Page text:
- The absolute amount of electricity consumed for mining is a function of the popularity of Bitcoin and the coinbase reward. As the coinbase reward goes down, the electricity consumption will go down proportionately, all else equal. What is actually happening is that miners are driving innovation in mining hardware to get the highest amount of hashes per kilowatt of electricity burnt at the wall-socket.

    - Each block in the blockchain currently handles a few thousand transactions. At one block every ten minutes and bazillions of watts of electricity expended, that's a pretty inefficient system. However, the blockchain already has the capacity to implement Lightning Networks and other "2nd-tier" systems that will amplify the number of transactions handled by each block by dozens, hundreds or even thousands of times. In short, the blockchain is best understood as a "high-level, secure serialization mechanism", not as a hand-to-hand transaction ledger. Very few people understand this - it's a subtle point and it took me quite a while before I absorbed it (and I have no excuse, since computer engineering is my field).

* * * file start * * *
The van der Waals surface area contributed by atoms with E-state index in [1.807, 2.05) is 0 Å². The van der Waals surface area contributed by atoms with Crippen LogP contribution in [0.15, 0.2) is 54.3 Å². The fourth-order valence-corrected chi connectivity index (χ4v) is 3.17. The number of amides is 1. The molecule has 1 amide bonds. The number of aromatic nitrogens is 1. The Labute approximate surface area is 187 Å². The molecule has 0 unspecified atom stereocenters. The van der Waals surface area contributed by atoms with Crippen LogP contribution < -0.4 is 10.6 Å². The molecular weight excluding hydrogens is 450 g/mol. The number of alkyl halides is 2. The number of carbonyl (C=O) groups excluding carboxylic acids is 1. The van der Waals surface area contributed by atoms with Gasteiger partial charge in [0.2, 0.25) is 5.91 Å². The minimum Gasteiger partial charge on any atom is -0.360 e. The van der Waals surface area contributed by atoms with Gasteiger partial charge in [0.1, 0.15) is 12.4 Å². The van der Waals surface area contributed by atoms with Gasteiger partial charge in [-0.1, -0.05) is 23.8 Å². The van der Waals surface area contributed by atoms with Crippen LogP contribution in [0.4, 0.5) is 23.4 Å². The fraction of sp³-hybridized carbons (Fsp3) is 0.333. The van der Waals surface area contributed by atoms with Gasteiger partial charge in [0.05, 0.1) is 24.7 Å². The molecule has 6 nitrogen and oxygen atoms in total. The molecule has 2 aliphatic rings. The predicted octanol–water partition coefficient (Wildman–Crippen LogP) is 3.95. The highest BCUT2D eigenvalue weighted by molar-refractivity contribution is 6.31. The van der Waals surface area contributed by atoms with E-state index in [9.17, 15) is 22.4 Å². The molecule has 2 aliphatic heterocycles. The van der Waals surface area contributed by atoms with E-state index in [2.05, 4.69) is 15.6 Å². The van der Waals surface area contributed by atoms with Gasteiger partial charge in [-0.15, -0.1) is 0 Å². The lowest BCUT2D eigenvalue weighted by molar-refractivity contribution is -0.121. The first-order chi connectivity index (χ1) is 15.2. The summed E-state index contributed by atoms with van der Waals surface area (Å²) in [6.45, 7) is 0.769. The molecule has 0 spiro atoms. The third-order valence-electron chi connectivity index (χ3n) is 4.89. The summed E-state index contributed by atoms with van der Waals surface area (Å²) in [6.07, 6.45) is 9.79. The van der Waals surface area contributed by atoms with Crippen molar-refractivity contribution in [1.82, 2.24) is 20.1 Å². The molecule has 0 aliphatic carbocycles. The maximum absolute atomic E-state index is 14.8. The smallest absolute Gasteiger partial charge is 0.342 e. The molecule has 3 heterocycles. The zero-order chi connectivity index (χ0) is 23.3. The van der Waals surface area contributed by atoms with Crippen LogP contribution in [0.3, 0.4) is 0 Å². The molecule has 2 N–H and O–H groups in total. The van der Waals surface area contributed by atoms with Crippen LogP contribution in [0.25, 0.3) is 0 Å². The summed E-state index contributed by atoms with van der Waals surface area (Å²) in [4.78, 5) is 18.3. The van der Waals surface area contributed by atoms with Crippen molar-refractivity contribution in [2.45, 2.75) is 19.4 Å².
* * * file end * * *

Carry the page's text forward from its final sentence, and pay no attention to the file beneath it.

- It is not impossible for the blockchain to change to a different form of hashing if the electrical demands become too high. The proof-of-work can be a hybrid of fast-hashing (e.g. SHA-256) with "memory-hard" hashing (e.g. Scrypt). Litecoin already utilizes Scrypt for its mining system and Bitcoin has frequently copied off Litecoin in the past. In short, Bitcoin has an "emergency escape hatch" if things really get that bad.

  10. #9

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    Quote Originally Posted by ClaytonB View Post